Noise – the bylaw was already limited to hens only, no roosters or ducks, etc, in order to limit noise. Bell has done his homework, he told Council that the City of Vancouver did a study on the noise of clucking chickens, and it is less than 60 decibels – less that the conversation between a couple people.

What will people do with the carcases when a chicken dies? People like Jim and Terry Stewart can help you with that if you ask them. They raise chickens, outside of the village, but close to it, and they agree that it would be good for more people to have chickens. It is a way of recognizing that the food we eat comes from somewhere besides the refrigerator at the grocery store.

Passing the bylaw does not mean we’re suddenly going to have thousands of chickens all over the village. They take a lot of work, and a fair amount of initial investment. People can have them outside the village now, and we are not overrun. And the bylaw says there are certain areas you can’t have them, like on 5th Avenue and Main Street, and you need a certain lot size, and must have a proper enclosed coop. If you are interested, read the draft bylaw.

Sure, some people don’t want chickens next door to them – but many of us would like to have the choice of making our lives more sustainable, less reliant on outside industry and corporate powers. Yes, chickens, like any other animal, need to be looked after responsibly. Yes, they die, and responsible chicken keepers will tell you that sometimes you have to kill them. Death is part of eating animals, and some of us believe that it is good to see where our food comes from. It is good for kids to see that cycle carried out respectfully. We take them to see lambs and puppies born, fresh new lives – it is responsible to be able to show them the end of that cycle too. We all die someday.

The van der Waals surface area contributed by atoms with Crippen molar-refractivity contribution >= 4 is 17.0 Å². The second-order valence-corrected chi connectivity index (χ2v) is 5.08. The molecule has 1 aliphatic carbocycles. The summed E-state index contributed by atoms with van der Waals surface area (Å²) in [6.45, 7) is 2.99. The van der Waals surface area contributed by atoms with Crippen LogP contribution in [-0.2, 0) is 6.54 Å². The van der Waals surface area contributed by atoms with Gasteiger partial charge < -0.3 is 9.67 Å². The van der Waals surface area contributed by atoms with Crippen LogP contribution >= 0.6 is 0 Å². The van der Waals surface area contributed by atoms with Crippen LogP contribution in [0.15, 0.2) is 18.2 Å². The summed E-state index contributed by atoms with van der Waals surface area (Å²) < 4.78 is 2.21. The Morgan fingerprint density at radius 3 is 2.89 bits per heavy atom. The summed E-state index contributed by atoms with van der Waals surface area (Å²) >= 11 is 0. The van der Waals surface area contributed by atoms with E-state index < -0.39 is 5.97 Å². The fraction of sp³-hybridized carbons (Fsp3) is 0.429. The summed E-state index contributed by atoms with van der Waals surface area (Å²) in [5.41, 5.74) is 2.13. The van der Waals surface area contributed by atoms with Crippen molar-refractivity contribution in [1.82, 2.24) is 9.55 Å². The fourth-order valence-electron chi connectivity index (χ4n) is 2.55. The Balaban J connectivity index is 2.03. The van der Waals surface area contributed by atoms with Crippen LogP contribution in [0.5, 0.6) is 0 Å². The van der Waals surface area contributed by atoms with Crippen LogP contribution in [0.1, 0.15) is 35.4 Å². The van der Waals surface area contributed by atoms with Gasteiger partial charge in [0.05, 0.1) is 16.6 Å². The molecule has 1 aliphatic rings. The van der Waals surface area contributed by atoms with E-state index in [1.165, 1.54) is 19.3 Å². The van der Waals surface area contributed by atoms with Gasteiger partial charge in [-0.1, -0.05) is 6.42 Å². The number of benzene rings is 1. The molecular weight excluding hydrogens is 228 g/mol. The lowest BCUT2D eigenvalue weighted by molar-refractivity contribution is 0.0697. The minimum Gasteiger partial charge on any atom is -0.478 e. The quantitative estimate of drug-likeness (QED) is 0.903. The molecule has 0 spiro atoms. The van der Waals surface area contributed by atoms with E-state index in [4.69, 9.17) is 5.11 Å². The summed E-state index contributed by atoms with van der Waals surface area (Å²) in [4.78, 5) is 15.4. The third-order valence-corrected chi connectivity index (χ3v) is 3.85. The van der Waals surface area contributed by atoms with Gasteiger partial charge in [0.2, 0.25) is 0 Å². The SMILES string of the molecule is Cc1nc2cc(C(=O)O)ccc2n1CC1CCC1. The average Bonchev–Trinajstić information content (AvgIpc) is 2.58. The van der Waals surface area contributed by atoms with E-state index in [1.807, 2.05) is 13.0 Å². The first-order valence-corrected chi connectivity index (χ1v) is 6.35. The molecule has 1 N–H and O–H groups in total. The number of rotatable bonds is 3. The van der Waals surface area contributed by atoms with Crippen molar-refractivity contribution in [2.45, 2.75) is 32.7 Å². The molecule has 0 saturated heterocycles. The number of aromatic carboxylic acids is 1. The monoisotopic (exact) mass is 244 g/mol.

I am sure Council members have probably heard a lot about this issue over the years. It didn’t actually start at the Community Conversations meeting about a year ago, it started long before that.

In 2011, a draft of the Village’s Animal Control bylaw was brought to the previous Council, based on recommendations by a committee they struck to create the bylaw, and it included allowing chickens. One councillor spoke against it, saying the Village is not equipped to monitor and enforce rules if people don’t care properly for their birds, and allowing chickens was removed from the bylaw. But now we have a bylaw officer, and a better system to enforce fees and fines if necessary.

In November last year at the Village’s Open House, an informal poll on the wall showed 21 votes in favour of allowing chickens and 3 against. Based on that feedback, Council asked staff to come up with some revisions for the Animal Control bylaw, and had the issue referred to the recently created Advisory Planning Commission. The commission was set up in late 2013, specifically to help Council research, get feedback, get input from a wider breadth of the community, and allow more members of the community to be involved in planning decisions. This past summer the commission recommended some changes to the draft bylaws after considering public input at their meetings, and recommended the bylaws be passed by Council.